Hydroponic Lighting

As an avid gardener, I was always frustrated with the lack of light around my home. That's why I decided to start doing my research on hydroponic lighting to start growing my plants despite my darker area. I was actually quite surprised that there was so much to learn about the type of light and how exactly to use it!

I know how daunting it feels to learn about the different lighting systems when you plan to take up hydroponics. That's why I compiled all the research I did and how you can begin gardening the way you want to. So read on as I show you the bases of hydroponic lighting to help you out!

What Does a Hydroponic Lighting System Compose Of?

Hydro lighting systems produce artificial daylight plants need in order to grow. It consists of various components, with four major parts to look into when selecting the right system for you.

The System's Bulb

The bulb is the most important part here, which is what gives off the light your plants need. The popular and typical wattage for hydroponic lightbulbs is around 400 to 600 watts. Furthermore, most of the hydro gardeners around would use High-Intensity Discharge lights or HID.

These types of bulbs would produce light through sending arcs of electricity between electrodes encased in a glass combined with metal and gas salts. The gas will help create the arc, which would evaporate metal salts. As a result, there is a very bright white light that mimics the sun's rays.

There are two kinds of bulbs to choose from under the HID:

Metal Halide is an adequate all-around bulb that works for a lot of vegetable plants. If you can only afford or accommodate one bulb, I recommend MH. They're only about $100 to $150 for a 400-watt bulb, requiring replacement every two years or earlier, as it decreases in efficiency after a year or so.

High-Pressure Sodium bulbs are best for fruiting or flowering phase of all plants. While effective in helping your plants bloom, they're quite expensive! However, they save you money on both maintenance and replacement costs since they last even longer than MH lights, up to around five years. Sometimes, it can be about two years since it loses effectiveness as time goes by (around two years on average).

If you want the option of both lights, you can get a conversion lamp to switch between these bulbs.

Reflector Hood

Reflector hoods are the casing around the lightbulb, which helps increases both the effectivity and efficiency of the light. It does this by reflecting your bulb down to the plants and at different angles for a wider spread. Plus, it lessens the heat production of lights to save on both electricity and cooling expenses.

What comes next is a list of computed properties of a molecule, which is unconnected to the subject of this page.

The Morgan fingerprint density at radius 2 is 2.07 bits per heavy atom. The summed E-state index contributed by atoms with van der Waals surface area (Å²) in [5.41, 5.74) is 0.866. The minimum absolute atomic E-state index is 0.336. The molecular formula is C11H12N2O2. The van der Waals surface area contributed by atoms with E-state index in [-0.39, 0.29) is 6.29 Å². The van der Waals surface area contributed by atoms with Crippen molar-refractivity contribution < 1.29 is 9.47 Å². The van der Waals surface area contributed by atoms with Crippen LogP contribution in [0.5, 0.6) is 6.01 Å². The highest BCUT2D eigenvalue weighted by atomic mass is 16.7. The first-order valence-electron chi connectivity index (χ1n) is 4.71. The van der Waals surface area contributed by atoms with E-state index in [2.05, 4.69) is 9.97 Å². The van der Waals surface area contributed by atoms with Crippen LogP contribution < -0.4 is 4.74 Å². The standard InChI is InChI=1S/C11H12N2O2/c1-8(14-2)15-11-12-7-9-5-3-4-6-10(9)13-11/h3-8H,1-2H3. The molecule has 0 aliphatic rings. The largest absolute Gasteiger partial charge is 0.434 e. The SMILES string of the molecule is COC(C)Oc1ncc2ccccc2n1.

Remote Ballast

This is the power box that powers your light, either sold with your system or separately. These are best recommended for those who plant at home and are the most expensive component!

Electronic Timer

This is the cheapest part of your lighting system but crucial, especially with mixed plants. They need to have the heavy-duty construction and can be either electric or manual with ground dower.

What Does Your Plant Need?

Once you realize what a hydroponic lighting system's made out of, you also have to consider your plants. Not only do they have different watering needs, but they also require a certain amount of light to bloom.

That's why it's crucial to also invest in an electronic timer with your lighting system (if not yet included), especially if you're growing more than use one type of plant. There are general guidelines for the light exposure to plants, with some requiring shorter or longer times of "daylight."

Short Day Plants

Short day plants only require minimal sunlight, as they need darkness for photosynthesis and flower production. If you expose them to daylight for over half a day, they won't flower. When using artificial light, you can choose the short day cycle, which mimics environments based on springtime.

Plants that only require minimal sunlight or light are chrysanthemums, cauliflower, strawberries, and poinsettias.

Long Day Plants

Long day plants require the most sunlight for longer periods. They need up to 18 hours of light daily, mimicking the summertime.

This type of lighting is highly recommended for summer plants and flowers for them to bloom well. Long day plants include spinach, turnips, lettuce, and wheat.

Day Neutral Plants

These are my favorite types of plants since they're most flexible and don't have a set time of light required. These plants would produce flowers or harvest regardless of how much light they're exposed to. Day-neutral plants are roses, corn, eggplant, and rice!

If you plan to mix different day plants, then you'll need to consider their individual needs and schedule it. It's best to schedule the lighting in the middle, which is about 14 hours of light a day. It's enough for your long day plants while still ensuring that short-day plants get enough darkness to bloom.

Wrapping It Up

I hope this article on the basis of hydroponic lighting gave you an idea of what to invest in! So don't wait any longer and start looking into companies like Hydro World to invest in good lighting systems for indoor gardening now.

If you have any questions or want to share your own knowledge on hydroponics, then comment below. Your thoughts are much appreciated.